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Army Corps Reverses Decision Finding Oil Exploration Damaged Big Cypress

A Texas oil company wants to expand oil production in the Big Cypress National Preserve beyond Racoon Point, shown here, which begain in the 1970s.
Jenny Staletovich
The Florida Channel
Leon County Judge John Cooper on June 30, 2022, in a screen grab from The Florida Channel.

A month after the U.S. Army Corps of Engineers said a Texas company searching for oil damaged wetlands in the Big Cypress National Preserve, the agency reversed the decision Friday.

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In a letter to Burnett Oil, Col. Andrew Kelly said the Corps had taken another look at information, talked to staff at the preserve and changed its mind.

“Given the environmental sensitivity in the Big Cypress National Preserve and your expressed commitment to environmental stewardship, Jacksonville District looks forward to working with you on any future actions to clearly and transparently identify and take the appropriate action on any regulatory requirements and communicate in a professional manner,” Kelly wrote in a letter first reported by National Parks Traveler Monday.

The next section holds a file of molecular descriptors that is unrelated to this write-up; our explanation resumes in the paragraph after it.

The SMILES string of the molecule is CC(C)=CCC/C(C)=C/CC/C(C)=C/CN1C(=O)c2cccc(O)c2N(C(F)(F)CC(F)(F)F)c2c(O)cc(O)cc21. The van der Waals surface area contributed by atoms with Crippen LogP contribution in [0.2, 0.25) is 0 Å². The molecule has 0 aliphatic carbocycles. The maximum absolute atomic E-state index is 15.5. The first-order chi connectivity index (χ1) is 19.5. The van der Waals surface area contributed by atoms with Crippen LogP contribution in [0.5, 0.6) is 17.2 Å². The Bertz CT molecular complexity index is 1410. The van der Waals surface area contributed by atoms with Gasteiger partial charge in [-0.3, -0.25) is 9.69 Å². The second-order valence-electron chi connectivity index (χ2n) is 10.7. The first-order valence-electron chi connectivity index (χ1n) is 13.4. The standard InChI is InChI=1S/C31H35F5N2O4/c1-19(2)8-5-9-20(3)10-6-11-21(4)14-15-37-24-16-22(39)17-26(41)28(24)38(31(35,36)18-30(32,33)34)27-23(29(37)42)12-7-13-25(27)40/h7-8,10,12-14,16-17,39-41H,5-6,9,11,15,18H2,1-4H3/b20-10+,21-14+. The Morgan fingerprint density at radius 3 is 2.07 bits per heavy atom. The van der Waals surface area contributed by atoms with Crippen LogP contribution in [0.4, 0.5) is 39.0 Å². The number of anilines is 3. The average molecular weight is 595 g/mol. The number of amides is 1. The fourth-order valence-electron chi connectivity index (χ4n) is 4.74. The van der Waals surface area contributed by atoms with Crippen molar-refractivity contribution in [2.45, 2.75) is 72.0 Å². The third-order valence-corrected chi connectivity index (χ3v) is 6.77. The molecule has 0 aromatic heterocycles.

Last month, the Corps’ chief compliance officer warned Burnett Oil that it had found damage that amounted to a violation of the Clean Water Act.

Robert Halbert wrote that Corps staff had visited the preserve in January after receiving information about damage. They found survey work that amounted to clearing land, which led to degraded water in violation of federal law. Such work, he warned, would need to be approved by the Corps’ going forward.

Burnett plans to survey about 230,000 acres in the 700,000-acre preserve and uses 33-ton trucks to emit seismic vibrations. Critics who have opposed oil drilling in the park say the decision comes as a surprise. They say the information provides no evidence to refute the earlier finding.

“It seems to be based solely on conversations between the Corps, the oil company, and National Park Service staff,” Alison Kelly, an attorney with the Natural Resources Defense Council, wrote in an email. “A National Park unit deserves the highest level of protections under the law, and this reversal does the opposite.”

A Corps spokeswoman said officials were unavailable for comment Monday because of work addressing the coronavirus. The Jacksonville district is overseeing construction of a field hospital at the Miami Beach Convention Center to treat COVID-19 patients.

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Jenny Staletovich has been a journalist working in Florida for nearly 20 years.